As stated, vibration is the problem for boat wiring. Tinned wire with crimped connectors and the heat shrink are about the best ways to prevent vibration and corrosion issues. Loose connections, particularly on high current circuits also lead to overheating of the connections and another potential for a fire.

I go a step further and apply electrical anti-corrosion grease to the wire before crimping, even though I use tinned conductors rated for marine use. This extra step is cheap insurance against corrosion. This is available at electrical supply houses or Home Depot and Lowes. Known as NOALOX anti-oxidant and works great on battery terminals too.
Last edited by Bilge Rat on Thu Aug 29, 2019 12:15 pm, edited 1 time in total.
1966 Lyman Cruisette 25 foot "Serenity Now!"
1953 Chris Craft Sportsman 22 foot "Summerwind"

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maritimeclassics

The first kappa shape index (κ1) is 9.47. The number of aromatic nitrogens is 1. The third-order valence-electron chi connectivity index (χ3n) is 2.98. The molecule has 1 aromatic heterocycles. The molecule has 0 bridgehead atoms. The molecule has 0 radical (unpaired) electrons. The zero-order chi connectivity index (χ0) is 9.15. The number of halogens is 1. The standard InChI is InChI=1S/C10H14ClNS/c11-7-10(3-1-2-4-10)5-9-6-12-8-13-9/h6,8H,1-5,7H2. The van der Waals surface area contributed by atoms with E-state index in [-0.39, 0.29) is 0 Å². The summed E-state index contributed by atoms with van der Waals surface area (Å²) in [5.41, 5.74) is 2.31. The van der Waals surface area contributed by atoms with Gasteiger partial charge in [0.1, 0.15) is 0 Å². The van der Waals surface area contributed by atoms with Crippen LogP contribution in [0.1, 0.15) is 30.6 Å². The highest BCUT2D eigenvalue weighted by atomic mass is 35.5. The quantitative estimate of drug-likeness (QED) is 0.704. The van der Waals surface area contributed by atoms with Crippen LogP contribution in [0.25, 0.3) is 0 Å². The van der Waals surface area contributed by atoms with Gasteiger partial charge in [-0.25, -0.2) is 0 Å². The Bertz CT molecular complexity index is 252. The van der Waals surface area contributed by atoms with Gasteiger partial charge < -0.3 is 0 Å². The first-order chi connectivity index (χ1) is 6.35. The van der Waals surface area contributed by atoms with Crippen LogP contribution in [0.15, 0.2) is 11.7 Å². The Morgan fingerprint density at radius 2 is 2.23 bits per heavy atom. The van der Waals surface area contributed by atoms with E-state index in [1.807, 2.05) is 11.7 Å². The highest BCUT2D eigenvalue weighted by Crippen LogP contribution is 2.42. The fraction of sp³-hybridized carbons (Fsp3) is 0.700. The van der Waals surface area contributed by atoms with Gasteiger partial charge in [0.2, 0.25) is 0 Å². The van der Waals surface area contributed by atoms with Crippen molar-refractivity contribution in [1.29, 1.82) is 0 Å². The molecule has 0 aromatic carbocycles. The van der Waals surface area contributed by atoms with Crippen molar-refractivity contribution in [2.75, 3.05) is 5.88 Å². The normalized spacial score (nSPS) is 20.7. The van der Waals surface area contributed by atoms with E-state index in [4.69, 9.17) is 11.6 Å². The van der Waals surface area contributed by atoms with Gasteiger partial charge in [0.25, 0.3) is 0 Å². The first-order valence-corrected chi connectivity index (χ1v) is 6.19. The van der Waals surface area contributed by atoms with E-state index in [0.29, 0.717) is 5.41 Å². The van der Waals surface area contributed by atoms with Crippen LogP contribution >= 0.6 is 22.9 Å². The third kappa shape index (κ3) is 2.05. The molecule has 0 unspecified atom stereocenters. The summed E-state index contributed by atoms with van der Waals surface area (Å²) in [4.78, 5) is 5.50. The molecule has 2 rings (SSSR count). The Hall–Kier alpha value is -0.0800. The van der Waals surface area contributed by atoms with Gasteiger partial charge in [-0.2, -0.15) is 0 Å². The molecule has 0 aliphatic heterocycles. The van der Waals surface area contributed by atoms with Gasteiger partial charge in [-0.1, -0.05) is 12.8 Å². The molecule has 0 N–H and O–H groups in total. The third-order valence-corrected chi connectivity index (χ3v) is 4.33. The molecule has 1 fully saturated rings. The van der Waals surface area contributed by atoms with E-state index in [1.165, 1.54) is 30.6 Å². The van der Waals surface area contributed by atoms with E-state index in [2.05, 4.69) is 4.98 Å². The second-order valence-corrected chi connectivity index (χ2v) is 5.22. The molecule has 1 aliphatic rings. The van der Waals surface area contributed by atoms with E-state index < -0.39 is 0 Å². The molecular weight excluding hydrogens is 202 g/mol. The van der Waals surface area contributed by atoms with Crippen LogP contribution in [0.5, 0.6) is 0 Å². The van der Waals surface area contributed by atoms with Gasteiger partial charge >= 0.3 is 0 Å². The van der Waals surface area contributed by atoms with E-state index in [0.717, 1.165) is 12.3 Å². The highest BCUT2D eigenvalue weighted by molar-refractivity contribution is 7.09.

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Re: Building A Bomb?

Post by maritimeclassics » Thu Aug 29, 2019 8:13 am

You would never find a wire nut in a boat made at the Chris Craft factory. They even went to lengths of soldering connections in some places to make sure they would last due to the vibrations. It is a very bad idea in my opinion to use wire nuts in a boat, they just don't have there place in a marine application. Anything you can do to lessen the chances of a fire or explosion is a good thing.
Family member of Chris Craft founder
Owner of Maritime Classics
http://www.maritimeclassics.com
Ph# 231-486-6148

Restoration Projects: